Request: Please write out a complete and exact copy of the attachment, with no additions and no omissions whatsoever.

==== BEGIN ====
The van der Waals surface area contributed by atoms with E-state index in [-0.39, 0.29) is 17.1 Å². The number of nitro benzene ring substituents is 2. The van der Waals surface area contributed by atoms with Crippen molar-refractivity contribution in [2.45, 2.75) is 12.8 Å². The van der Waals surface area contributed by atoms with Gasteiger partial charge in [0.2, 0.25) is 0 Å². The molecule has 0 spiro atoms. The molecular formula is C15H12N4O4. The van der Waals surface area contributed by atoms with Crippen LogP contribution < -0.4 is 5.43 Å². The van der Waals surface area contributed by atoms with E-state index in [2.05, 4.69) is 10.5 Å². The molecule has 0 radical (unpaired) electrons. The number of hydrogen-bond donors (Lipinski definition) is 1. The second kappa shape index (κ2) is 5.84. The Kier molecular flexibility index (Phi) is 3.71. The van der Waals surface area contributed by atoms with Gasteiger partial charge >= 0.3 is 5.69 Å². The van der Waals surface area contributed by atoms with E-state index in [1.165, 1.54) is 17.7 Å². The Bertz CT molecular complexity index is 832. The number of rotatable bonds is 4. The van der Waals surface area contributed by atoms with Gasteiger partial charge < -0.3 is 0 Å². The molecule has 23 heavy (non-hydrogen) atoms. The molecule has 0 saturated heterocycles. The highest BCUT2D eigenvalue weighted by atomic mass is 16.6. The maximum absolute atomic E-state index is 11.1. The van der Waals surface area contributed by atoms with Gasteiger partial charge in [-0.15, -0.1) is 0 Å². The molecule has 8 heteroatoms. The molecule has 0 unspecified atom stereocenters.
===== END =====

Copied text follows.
The van der Waals surface area contributed by atoms with E-state index in [-0.39, 0.29) is 17.1 Å². The number of nitro benzene ring substituents is 2. The van der Waals surface area contributed by atoms with Crippen molar-refractivity contribution in [2.45, 2.75) is 12.8 Å². The van der Waals surface area contributed by atoms with Gasteiger partial charge in [0.2, 0.25) is 0 Å². The molecule has 0 spiro atoms. The molecular formula is C15H12N4O4. The van der Waals surface area contributed by atoms with Crippen LogP contribution < -0.4 is 5.43 Å². The van der Waals surface area contributed by atoms with E-state index in [2.05, 4.69) is 10.5 Å². The molecule has 0 radical (unpaired) electrons. The number of hydrogen-bond donors (Lipinski definition) is 1. The second kappa shape index (κ2) is 5.84. The Kier molecular flexibility index (Phi) is 3.71. The van der Waals surface area contributed by atoms with Gasteiger partial charge >= 0.3 is 5.69 Å². The van der Waals surface area contributed by atoms with E-state index in [1.165, 1.54) is 17.7 Å². The Bertz CT molecular complexity index is 832. The number of rotatable bonds is 4. The van der Waals surface area contributed by atoms with Gasteiger partial charge < -0.3 is 0 Å². The molecule has 23 heavy (non-hydrogen) atoms. The molecule has 0 saturated heterocycles. The highest BCUT2D eigenvalue weighted by atomic mass is 16.6. The maximum absolute atomic E-state index is 11.1. The van der Waals surface area contributed by atoms with Gasteiger partial charge in [-0.15, -0.1) is 0 Å². The molecule has 8 heteroatoms. The molecule has 0 unspecified atom stereocenters.